Chapter

The High Tide of Reconstruction

George Rutherglen

in Civil Rights in the Shadow of Slavery

Published in print December 2012 | ISBN: 9780199739707
Published online January 2013 | e-ISBN: 9780199979363 | DOI: http://dx.doi.org/10.1093/acprof:oso/9780199739707.003.0004
The High Tide of Reconstruction

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The 1866 Act led directly to adoption of the Fourteenth Amendment and provided the template for section 1 of that amendment, with its famous clauses granting citizenship, protecting privileges and immunities, guaranteeing equal protection, and providing for due process. The Fourteenth Amendment also granted Congress the power to enforce these provisions by appropriate legislation and it immediately exercised that power to reenact the 1866 Act, removing doubts about its constitutionality and also extending most provisions beyond citizens to aliens. Further civil rights acts modeled on the 1866 Act followed, among them the statute now known as section 1983, generally authorizing claims for denials of federal rights under color of state law, and the Civil Rights Act of 1875, prohibiting discrimination in public accommodations. The latter was soon struck down, but it anticipated major civil rights legislation in the twentieth century. In all of these respects, the 1866 Act showed itself to be an important source of civil rights law.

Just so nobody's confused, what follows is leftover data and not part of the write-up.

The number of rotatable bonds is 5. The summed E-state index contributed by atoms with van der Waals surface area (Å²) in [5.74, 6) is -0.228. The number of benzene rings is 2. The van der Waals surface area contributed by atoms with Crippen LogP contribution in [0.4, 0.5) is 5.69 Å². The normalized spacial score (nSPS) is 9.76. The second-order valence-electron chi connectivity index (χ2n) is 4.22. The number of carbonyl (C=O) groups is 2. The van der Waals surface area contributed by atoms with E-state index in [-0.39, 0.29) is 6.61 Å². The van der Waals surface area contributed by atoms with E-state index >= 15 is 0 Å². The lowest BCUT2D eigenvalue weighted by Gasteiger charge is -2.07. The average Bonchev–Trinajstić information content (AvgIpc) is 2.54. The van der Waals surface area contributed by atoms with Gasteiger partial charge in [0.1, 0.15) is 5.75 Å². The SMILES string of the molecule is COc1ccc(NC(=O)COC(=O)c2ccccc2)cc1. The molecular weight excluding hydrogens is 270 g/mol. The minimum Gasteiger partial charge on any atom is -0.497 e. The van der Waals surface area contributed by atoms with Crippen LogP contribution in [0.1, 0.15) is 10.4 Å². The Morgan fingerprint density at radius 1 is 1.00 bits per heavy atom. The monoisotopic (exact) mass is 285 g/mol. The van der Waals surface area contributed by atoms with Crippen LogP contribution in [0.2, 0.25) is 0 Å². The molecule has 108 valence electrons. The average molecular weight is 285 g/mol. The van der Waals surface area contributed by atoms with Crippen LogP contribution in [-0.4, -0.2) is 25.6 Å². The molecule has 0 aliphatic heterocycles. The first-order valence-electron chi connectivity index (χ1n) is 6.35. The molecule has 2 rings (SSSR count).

Keywords: Fourteenth Amendment; Civil Rights Act of 1875; aliens; public accommodations; section 1983

Chapter.  10259 words. 

Subjects: History of Law

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